We add a squeeze of fresh lemon juice to just about every glass of water we drink throughout the day, brilliant way to alkalise and add a whack of Vitamin C at the same time. They go into our smoothies and juices too. And are pretty much held aloft of every pasta, risotto, salad and soup that hits the table. We tend not to have ‘leftovers’ is what I’m getting at, so the idea of making a lemon tart is not something that tends to pop up too often. Until there’s more than 4 representatives on our little lemon tree.

Right, a lemon tart without eggs or dairy, this will be interesting. I won’t fib, there was some trial. And some error. But this tart will hopefully rekindle a healthy relationship with lemon and its baked nature. Pun completely intended on the healthy relationship part.

Thanks to The Breakfast Rave gang who made testing on lunchtime friends an easy option.

 

IMG_3755

IMG_3718IMG_3758 IMG_3783

 

Chamomile Citron Tart

serves 6-8

 

For the pastry

1 1/2 cups organic spelt flour (or use my GF Whole Flour mix if you have any)

1/2 cup organic coconut oil, melted

3 1/2 tbsp water

 

For the lemon filling 

1 1/3 cups hot Chamomile Citron tea (or hot water)

1 tsp agar powder

1 1/4 cups organic raw sugar (you can use panela but it will make it very dark)

1/8 tsp organic tumeric powder

2/3 cup fresh organic lemon juice

2 tbsp organic arrowroot powder

Zest from 2 organic lemons

1/2 cup organic soy milk

 

 

Prepare a 22cm loose base tart tin with coconut oil and dust with flour.

 

Preheat your oven to 180C.

To make the pastry, put the flour into a mixing bowl and add water and oil, stir to bring together. Put dough into the prepared tart tin and with your fingers press it evenly across the bottom and up the sides of the pan. This is Caroline Dupont’s recipe from Enlightened Eating and it’s genius! No kneading, rolling or baking with weights needed. I use it for everything.

When the pastry is evenly pressed across the tart tin, cut the edges by running a knife across the top of the tart tin. Prick the base of the pastry with a fork and put into the oven for about 12-15 minutes. 

Remove to cool before adding the filling. 

To make the lemon filling, add the hot tea to the agar powder and stir. Put into a medium sized saucepan and continue stirring over high heat until the liquid is boiling. Leave to boil for about 4-5 minutes, stirring all the while. 

Add the sugar and turmeric and continue boiling until the sugar has dissolved. Stirring, stirring!

Turn down the heat to a simmer. Mix the lemon juice and arrowroot powder and stir into the agar mixture in an even stream. More stirring. For about 2 minutes. You don’t want to rapidly boil the mixture at this point, just gently simmer.

Add the lemon zest and soy milk and continue stirring until the mixture just starts to thicken.

Remove from heat and pour into the cooled tart base and leave to set at room temperature until set but still a bit wobbly. Or put into the fridge for a firmer set than can easily be transported if needs be.

Dust with coconut flour and throw a few chamomile flowers across the top of the tart should whimsy take hold.

IMG_3706

IMG_3744 IMG_3777 IMG_3716

purple piccalilli

Purple Piccalilli with Saffron

This is the kind of purple that stands out as a pretty fancy hue on a Farmer’s Market trestle. Less so as a hair colour, which is where my thoughts immediately went when I picked up this cauliflower. Perhaps I’ve just sealed my fate for my elderly years. What can you do?

As a cauliflower colour, this is so, so lovely and really anything purple gets the vote in my ‘what veggies shall we plant’ book, so we do have some of these beauties growing themselves to an edible size in our garden but in this case the Farmer’s Market just got there first. Either way, there’s cauliflower ideas circling. In technicolour.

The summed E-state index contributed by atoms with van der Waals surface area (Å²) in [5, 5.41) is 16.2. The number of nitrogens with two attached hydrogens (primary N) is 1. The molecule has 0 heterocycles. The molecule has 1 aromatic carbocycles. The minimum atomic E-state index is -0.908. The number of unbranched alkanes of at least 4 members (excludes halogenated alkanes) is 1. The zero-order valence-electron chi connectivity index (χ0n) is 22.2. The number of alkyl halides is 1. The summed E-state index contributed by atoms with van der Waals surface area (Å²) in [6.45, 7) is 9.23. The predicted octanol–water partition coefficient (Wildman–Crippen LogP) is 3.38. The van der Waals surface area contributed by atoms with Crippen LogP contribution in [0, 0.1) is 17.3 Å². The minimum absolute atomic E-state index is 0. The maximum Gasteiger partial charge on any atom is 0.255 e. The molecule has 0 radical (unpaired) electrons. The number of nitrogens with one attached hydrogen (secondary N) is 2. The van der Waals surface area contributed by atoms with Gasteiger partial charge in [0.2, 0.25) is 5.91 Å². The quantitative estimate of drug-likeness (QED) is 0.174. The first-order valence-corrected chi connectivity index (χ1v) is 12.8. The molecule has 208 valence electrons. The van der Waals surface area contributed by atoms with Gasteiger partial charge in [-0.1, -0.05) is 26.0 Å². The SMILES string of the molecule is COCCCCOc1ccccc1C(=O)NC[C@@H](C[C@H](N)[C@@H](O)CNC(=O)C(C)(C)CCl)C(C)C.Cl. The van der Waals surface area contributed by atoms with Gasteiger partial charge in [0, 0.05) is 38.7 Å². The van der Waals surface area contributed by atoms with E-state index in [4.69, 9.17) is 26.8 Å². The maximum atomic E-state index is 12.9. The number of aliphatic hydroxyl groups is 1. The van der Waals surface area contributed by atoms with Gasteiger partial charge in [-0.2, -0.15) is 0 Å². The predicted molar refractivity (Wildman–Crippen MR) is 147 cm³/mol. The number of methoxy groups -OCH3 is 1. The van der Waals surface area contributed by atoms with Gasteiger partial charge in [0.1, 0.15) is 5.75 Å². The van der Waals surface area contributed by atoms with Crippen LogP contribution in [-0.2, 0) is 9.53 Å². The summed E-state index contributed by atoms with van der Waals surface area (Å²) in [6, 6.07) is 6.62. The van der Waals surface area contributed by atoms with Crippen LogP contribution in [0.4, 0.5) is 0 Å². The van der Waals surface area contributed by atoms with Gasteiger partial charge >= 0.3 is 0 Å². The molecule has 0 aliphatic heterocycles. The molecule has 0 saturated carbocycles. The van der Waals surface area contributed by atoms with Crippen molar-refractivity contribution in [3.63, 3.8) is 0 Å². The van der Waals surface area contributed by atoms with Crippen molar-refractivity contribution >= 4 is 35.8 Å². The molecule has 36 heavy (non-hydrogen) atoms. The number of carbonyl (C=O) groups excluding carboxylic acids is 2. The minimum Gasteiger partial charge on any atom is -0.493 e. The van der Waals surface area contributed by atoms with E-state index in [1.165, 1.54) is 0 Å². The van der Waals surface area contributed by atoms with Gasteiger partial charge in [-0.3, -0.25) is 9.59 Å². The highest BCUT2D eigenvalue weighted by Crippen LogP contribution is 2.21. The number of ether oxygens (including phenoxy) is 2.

I sat this beautiful cauli next to some purple beans from our greenhouse and the incredible, incredible wildcrafted local saffron I picked up at the Full Moon Farm Gate recently, and it was Bollywood on a plate. It had to be something Indian inspired with that level of riotous colour going on. Purple Piccalilli with Saffron – a delicious dish and quite possibly a basis for an extra happy outfit.

This is so good with dahl, or a potato curry, or even just with chapati as a quick snack during the day. Freshly ground spices are the deal clincher and totally worth the mortar and pestle effort, so if I can be a tad bossy and insist on those, I know you’ll love piccalilli if this is the first time you’ve tried it. This recipe is adapted from Pam Corbin’s Preserves Handbook, such a great book for all things English in jars.

 

IMG_3466

IMG_3445IMG_3478 IMG_3490

Purple Piccalilli with Saffron

makes 4 x 350g jars

 

1kg organic purple cauliflower and purple beans, cut into 3cm pieces

3 tbsp Himalayan salt

1/4 cup potato starch

5 tsp organic ground turmeric

5 tsp freshly ground organic yellow mustard seeds

1 1/2 tbsp whole organic yellow mustard seeds

1 tsp freshly ground organic cumin seeds

1 tsp freshly ground organic coriander seeds

2 1/2 cups cider vinegar (with mother if possible)

3/4 cup organic panela sugar

2 tbsp raw honey

10-15 organic saffron threads

 

Once you have cut the cauliflower and beans into similar sized pieces, sprinkle them with salt, mix through in a bowl, cover with a tea towel and leave for 24 hours. Rinse and drain. This helps to start the ‘cooking’ process without losing the crunch you want in your finished pickle.

Use a mortar and pestle to grind the cumin seeds, coriander seeds and 5 tsp of mustard seeds.

In a measuring jug or glass bowl mix the potato starch, turmeric, ground seed mix from the mortar and pestle with the whole mustard seeds. Add a little vinegar to make a paste and mix thoroughly.

In a saucepan, mix the remaining vinegar with the honey, saffron and sugar and bring to a boil. Take a little of the hot liquid and pour over the paste mix, stir and then transfer the paste mix back to the saucepan and continue cooking over medium heat until the sauce starts to thicken.

When the sauce is ready, remove from heat and add the drained vegetables. Stir to coat the vegetables and then pack into sterilised jars and seal with vinegar proof lids. Leave to mature in the fridge for 4-6 weeks and serve with your favourite curry or in a sourdough sandwich with cashew cheese and rocket. Good stuff.

IMG_3642 IMG_3646 IMG_3660 IMG_3666 IMG_3675

« Older Entries